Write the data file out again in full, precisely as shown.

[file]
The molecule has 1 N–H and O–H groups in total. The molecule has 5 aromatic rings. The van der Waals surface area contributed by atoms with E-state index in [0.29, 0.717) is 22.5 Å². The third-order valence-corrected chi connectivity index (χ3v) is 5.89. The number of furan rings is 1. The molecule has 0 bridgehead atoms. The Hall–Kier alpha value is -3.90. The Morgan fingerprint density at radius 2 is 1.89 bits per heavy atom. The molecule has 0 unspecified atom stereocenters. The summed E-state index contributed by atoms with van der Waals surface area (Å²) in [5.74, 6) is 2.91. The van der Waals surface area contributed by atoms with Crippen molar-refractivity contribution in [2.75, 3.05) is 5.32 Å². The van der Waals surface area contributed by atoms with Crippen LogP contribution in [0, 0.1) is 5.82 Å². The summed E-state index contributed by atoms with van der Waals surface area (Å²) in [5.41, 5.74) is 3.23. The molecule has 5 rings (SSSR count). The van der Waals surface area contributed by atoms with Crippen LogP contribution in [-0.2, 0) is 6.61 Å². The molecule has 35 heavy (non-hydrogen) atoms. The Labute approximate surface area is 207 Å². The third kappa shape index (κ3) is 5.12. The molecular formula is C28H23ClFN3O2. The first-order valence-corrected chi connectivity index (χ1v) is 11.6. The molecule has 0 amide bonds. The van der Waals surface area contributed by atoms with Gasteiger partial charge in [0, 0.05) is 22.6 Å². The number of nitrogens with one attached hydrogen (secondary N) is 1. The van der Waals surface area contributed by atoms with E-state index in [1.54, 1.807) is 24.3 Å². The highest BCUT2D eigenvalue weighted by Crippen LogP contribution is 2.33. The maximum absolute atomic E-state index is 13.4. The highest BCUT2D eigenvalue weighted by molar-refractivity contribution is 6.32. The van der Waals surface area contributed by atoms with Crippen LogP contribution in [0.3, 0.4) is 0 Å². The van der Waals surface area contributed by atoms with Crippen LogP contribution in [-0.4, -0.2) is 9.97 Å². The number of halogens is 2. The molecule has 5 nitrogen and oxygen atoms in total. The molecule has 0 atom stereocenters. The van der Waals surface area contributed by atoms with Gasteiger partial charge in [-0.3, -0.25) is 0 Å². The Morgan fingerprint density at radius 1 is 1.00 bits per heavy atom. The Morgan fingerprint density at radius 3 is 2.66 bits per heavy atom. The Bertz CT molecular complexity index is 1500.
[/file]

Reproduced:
The molecule has 1 N–H and O–H groups in total. The molecule has 5 aromatic rings. The van der Waals surface area contributed by atoms with E-state index in [0.29, 0.717) is 22.5 Å². The third-order valence-corrected chi connectivity index (χ3v) is 5.89. The number of furan rings is 1. The molecule has 0 bridgehead atoms. The Hall–Kier alpha value is -3.90. The Morgan fingerprint density at radius 2 is 1.89 bits per heavy atom. The molecule has 0 unspecified atom stereocenters. The summed E-state index contributed by atoms with van der Waals surface area (Å²) in [5.74, 6) is 2.91. The van der Waals surface area contributed by atoms with Crippen molar-refractivity contribution in [2.75, 3.05) is 5.32 Å². The van der Waals surface area contributed by atoms with Crippen LogP contribution in [0, 0.1) is 5.82 Å². The summed E-state index contributed by atoms with van der Waals surface area (Å²) in [5.41, 5.74) is 3.23. The molecule has 5 rings (SSSR count). The van der Waals surface area contributed by atoms with Crippen LogP contribution in [-0.2, 0) is 6.61 Å². The molecule has 35 heavy (non-hydrogen) atoms. The Labute approximate surface area is 207 Å². The third kappa shape index (κ3) is 5.12. The molecular formula is C28H23ClFN3O2. The first-order valence-corrected chi connectivity index (χ1v) is 11.6. The molecule has 0 amide bonds. The van der Waals surface area contributed by atoms with Gasteiger partial charge in [0, 0.05) is 22.6 Å². The number of nitrogens with one attached hydrogen (secondary N) is 1. The van der Waals surface area contributed by atoms with E-state index in [1.54, 1.807) is 24.3 Å². The highest BCUT2D eigenvalue weighted by Crippen LogP contribution is 2.33. The maximum absolute atomic E-state index is 13.4. The highest BCUT2D eigenvalue weighted by molar-refractivity contribution is 6.32. The van der Waals surface area contributed by atoms with Crippen LogP contribution in [0.3, 0.4) is 0 Å². The van der Waals surface area contributed by atoms with Crippen LogP contribution in [-0.4, -0.2) is 9.97 Å². The number of halogens is 2. The molecule has 5 nitrogen and oxygen atoms in total. The molecule has 0 atom stereocenters. The van der Waals surface area contributed by atoms with Gasteiger partial charge in [-0.3, -0.25) is 0 Å². The Morgan fingerprint density at radius 1 is 1.00 bits per heavy atom. The Morgan fingerprint density at radius 3 is 2.66 bits per heavy atom. The Bertz CT molecular complexity index is 1500.